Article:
A flagship program that recruits and trains 20 percent of New York City’s new teachers each year will soon be under new management.

Since it launched in 2000, the NYC Teaching Fellows program, which quickly trains career changers and recent college graduates to fill hard-to-staff positions, has been run in part by the nonprofit TNTP.

Now, the city education department is planning to kill its $4 million-a-year contract with TNTP when it expires in February. Instead, the department will manage the program itself.

It’s unclear exactly why the city chose this moment to end the contract with TNTP. City officials said the organization has effectively run the fellowship program’s day-to-day operations, and said the change was not a cost-saving measure. But it continues the education department’s trend under Chancellor Carmen Fariña of taking more control of, and interest in, professional development and training.

“The contract is ending, we evaluated our options, and we now have the capacity to do this work — and build on it — in-house,” education department spokesman Will Mantell wrote in an email.

Born out of a shortage of certified teachers, the fellowship program was conceived to quickly place professionals from other fields into the city’s classrooms, skirting the traditional certification process.

It has since become a key pipeline for filling positions in the Bronx and in subjects like math, science, and special education — and has helped attract a more racially representative group of teachers to the field. In a typical year, the program sends roughly 1,200 teachers into city classrooms, and about 10 percent of the city’s current teaching force came through the program.

Shael Polakow-Suransky, who served as a deputy schools chancellor under Mayor Bloomberg, said the Teaching Fellows program has for years filled critical vacancies and brought talented teachers into the system, but also raised questions about teacher quality and retention.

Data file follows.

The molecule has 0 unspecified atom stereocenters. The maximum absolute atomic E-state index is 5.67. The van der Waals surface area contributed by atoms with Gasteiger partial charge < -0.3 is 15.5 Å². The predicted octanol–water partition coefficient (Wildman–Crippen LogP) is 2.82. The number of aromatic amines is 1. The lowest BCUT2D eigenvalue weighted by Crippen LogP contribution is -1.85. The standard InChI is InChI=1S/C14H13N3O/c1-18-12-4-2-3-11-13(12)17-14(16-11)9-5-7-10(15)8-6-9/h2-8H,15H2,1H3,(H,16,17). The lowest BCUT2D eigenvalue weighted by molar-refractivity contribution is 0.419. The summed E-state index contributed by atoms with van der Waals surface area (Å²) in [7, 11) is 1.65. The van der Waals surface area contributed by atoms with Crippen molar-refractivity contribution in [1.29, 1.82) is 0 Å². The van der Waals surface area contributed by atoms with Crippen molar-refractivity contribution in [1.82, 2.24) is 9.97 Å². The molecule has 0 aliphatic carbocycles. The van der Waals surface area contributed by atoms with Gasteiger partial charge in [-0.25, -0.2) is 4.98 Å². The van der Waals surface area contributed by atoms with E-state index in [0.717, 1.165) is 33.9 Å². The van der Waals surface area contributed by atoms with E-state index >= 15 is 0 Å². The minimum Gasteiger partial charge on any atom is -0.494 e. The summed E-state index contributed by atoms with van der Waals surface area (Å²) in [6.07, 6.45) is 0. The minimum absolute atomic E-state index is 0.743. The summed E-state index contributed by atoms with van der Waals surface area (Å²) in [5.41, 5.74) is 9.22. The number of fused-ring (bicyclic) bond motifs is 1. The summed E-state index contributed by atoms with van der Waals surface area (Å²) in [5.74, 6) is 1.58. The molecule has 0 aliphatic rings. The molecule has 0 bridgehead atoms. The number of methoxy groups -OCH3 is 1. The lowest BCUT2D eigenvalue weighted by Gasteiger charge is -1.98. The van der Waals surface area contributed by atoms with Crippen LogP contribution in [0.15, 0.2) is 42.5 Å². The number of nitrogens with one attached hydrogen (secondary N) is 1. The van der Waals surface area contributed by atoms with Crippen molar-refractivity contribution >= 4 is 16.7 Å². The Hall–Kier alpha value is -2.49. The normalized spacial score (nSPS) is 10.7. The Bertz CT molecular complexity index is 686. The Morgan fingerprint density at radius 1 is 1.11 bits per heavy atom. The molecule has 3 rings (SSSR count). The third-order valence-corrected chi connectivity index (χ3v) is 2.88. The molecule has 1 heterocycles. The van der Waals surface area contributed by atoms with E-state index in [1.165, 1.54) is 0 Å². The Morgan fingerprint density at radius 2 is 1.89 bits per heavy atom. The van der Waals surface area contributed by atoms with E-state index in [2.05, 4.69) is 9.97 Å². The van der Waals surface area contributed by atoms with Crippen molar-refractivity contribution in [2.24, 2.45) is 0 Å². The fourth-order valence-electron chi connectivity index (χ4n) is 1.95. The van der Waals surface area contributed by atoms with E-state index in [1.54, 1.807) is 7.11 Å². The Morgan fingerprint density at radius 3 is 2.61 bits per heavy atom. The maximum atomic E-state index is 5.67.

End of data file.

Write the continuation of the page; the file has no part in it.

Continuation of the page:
“Maybe what we are seeing is the beginning of some shifts to address those issues,” he said.

And while the program is widely seen as a key recruitment tool, it also has a powerful detractor. Just months after Mayor Bill de Blasio took office, the city’s teachers union pressed him to cancel its contract with TNTP. It’s unclear if that lobbying continued, or had any impact on the city’s decision, but the union cheered the move not to extend the contract.

“We applaud the DOE for saving the taxpayers money and moving the program in-house,” United Federation of Teachers chief Michael Mulgrew said in a statement. “For years TNTP has managed to make money from the Department of Education by recruiting teachers who would have come here anyway.”

Teaching fellows receive about two months of intensive training before they start working in classrooms full-time, where they simultaneously earn a master’s degree and complete certification requirements. (The traditional pathway typically involves at least a year of training, including a student teaching stint.)

Until now, TNTP has managed significant parts of that training and recruitment.

“This is a bittersweet moment for us, because we value our involvement in NYC Teaching Fellows enormously,” Dan Weisberg, TNTP’s CEO, said in a statement. “But we’re always pleased when our district partners feel ready to take the reins of these kinds of programs, and we agree the time is right for the city to do that here.”

Education department officials said they did not have plans to downsize the program or significantly change its structure.

“We’re deeply committed to the NYC Teaching Fellows program as a pipeline to recruit and train high-quality teachers for our students, and this administration has expanded and strengthened the program,” Amy Way, the education department’s head of teacher recruitment and quality, said in a statement.

The decision follows a similar plan to move training for aspiring principals in-house. In June, the city ended the NYC Leadership Academy’s involvement in that training program.